lead singer/songwriter embarked on a solo career after he broke up the band in early 1993; actually, he began recording his solo album
he told the band the news. Working with former
occasionally heads into the ferocious post-punk guitar territory that marked such landmark albums as
, but more frequently he plays up his considerably underrated melodic side. His self-titled 1993 debut album was an adventurous sketchbook of pop styles ranging from surf rock to heavy metal; from
pop to new wave.
. Although it received favorable reviews and had an alternative radio hit with "Headache," it slipped off the charts two weeks after its release.
parted ways with Elektra and 4AD in early 1995, signing a new record contract with American in the U.S. and Sony in Europe. He released his first album for American and Sony, the hard-rocking
, in January 1996.
had hoped for, selling considerably less than his two previous efforts.
Early in 1997, American was forced to close briefly as they straightened out their financial problems. Black
was lost in the shuffle. He had recorded an album with the Catholics
-- essentially just a renamed version of his The Cult of Ray
supporting band -- but was unable to release it due to American's problems. Eventually, he wrangled himself free from both American and Sony. Early in 1998, he signed with Play It Again Sam in England, and he released Frank Black and the Catholics
that spring. He was left without an American record contract until spinART picked up the album for release in the U.S. in August. Pistolero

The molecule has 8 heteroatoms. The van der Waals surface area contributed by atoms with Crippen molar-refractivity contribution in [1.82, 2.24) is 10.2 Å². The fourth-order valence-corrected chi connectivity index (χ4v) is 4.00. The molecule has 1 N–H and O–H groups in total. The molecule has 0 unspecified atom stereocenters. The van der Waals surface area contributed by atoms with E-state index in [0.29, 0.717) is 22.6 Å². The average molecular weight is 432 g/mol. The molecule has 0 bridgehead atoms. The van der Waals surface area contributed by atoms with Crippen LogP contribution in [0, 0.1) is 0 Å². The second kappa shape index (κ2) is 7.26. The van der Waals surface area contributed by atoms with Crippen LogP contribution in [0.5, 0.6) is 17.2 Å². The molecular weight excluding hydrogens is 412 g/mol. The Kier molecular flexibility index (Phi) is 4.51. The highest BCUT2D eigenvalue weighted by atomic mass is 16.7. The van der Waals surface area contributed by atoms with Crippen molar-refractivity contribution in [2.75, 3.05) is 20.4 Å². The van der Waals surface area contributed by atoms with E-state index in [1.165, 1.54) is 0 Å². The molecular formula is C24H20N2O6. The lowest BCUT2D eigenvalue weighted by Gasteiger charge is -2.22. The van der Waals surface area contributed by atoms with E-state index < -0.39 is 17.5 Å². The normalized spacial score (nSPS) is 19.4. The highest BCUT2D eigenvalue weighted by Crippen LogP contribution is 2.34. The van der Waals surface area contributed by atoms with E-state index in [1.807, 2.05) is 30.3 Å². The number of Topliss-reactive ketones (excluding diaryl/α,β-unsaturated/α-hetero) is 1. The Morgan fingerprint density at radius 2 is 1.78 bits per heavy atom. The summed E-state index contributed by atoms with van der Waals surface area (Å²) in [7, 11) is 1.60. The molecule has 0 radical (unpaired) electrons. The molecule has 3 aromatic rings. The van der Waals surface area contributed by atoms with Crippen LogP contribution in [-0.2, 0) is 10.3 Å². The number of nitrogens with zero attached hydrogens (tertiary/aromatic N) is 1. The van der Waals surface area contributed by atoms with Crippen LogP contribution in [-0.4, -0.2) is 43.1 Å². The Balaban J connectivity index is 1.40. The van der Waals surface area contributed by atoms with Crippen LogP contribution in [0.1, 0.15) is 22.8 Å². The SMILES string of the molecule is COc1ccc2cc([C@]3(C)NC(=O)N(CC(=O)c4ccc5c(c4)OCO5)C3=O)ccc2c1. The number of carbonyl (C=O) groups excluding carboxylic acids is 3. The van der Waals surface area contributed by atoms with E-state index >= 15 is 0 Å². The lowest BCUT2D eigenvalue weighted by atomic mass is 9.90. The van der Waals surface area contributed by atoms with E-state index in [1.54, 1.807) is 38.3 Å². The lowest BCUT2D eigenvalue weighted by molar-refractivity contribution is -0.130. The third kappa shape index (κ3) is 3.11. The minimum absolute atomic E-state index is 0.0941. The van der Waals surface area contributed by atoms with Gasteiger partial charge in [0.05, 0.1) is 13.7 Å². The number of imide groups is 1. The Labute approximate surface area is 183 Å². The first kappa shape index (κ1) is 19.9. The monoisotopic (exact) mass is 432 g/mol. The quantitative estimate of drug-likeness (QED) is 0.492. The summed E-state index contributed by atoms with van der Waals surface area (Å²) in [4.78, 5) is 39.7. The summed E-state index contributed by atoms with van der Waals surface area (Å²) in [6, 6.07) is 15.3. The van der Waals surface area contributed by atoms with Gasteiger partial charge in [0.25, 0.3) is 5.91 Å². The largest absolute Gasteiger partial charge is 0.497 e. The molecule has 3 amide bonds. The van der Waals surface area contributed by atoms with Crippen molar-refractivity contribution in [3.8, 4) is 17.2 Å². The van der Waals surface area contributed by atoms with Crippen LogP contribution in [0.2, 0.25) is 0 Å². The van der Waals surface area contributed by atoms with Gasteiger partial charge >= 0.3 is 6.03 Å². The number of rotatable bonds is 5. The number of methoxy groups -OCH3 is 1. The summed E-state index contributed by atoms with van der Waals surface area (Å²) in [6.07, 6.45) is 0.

followed in 1999. Dog in the Sand
was issued two years later. In 2002, Black
returned with two albums, the ambitious Black Letter Days
and The Devil's Workshop
, a more laid-back effort. Show Me Your Tears
, which was inspired by Black
's therapy sessions, followed a year later.
He returned to prominence in 2004 with a Pixies
reunion, a project that included North American tours that spring and fall; an appearance at the Coachella festival; dates in Europe and the U.K. that summer, including a performance at the T in the Park festival; Pixies, a DVD retrospective; a new best-of collection, Wave of Mutilation: The Best of Pixies
; and last but not least, the possibility of a new Pixies
album. That fall, Frank Black Francis
, a double-disc set of early Pixies
demos and reinterpretations of Pixies
songs by Black
and the Two Pale Boys
, arrived in the midst of all this activity. The Pixies
reunion tour continued into 2005; that summer, Black
, a collection of songs recorded in Nashville, Tennessee, featuring performances by session greats such as Spooner Oldham
, Reggie Young
, Anton Fig
, and Steve Cropper
. He reunited with this crew and added a host of other guest stars for 2006's sprawling double-album Fast Man Raider Man
, which he supported with a string of dates opening for Foo Fighters
Though 2007's Bluefinger was a concept album about the life and death of Dutch painter/punk rocker Herman Brood, it featured some of Black
's most ferocious rock in years -- so much so, in fact, that it was credited to his Pixies
persona Black Francis
. Frank Black
returned the following year with The Seus EP, which preceded the mini-album SVN FNGRS, a set of songs inspired by the Irish legend of Cúchulainn. In 2010 Black
, still working under his Black Francis
moniker, released the sexually charged NonStopErotik and a five-disc, limited-edition version of his music for the 1920 silent horror movie The Golem
, directed by Carl Boese and Paul Wegener. In 2011, a single-disc version of The Golem and a B-sides collection, Abbabubba, arrived. Paley & Francis, a collaboration with longtime friend Reid Paley with contributions from Muscle Shoals aces Spooner Oldham
and David Hood, was also released. In 2012, a pair of live releases, Live at the Melkweg and Live in Nijmegen, were released by Bureau B Records.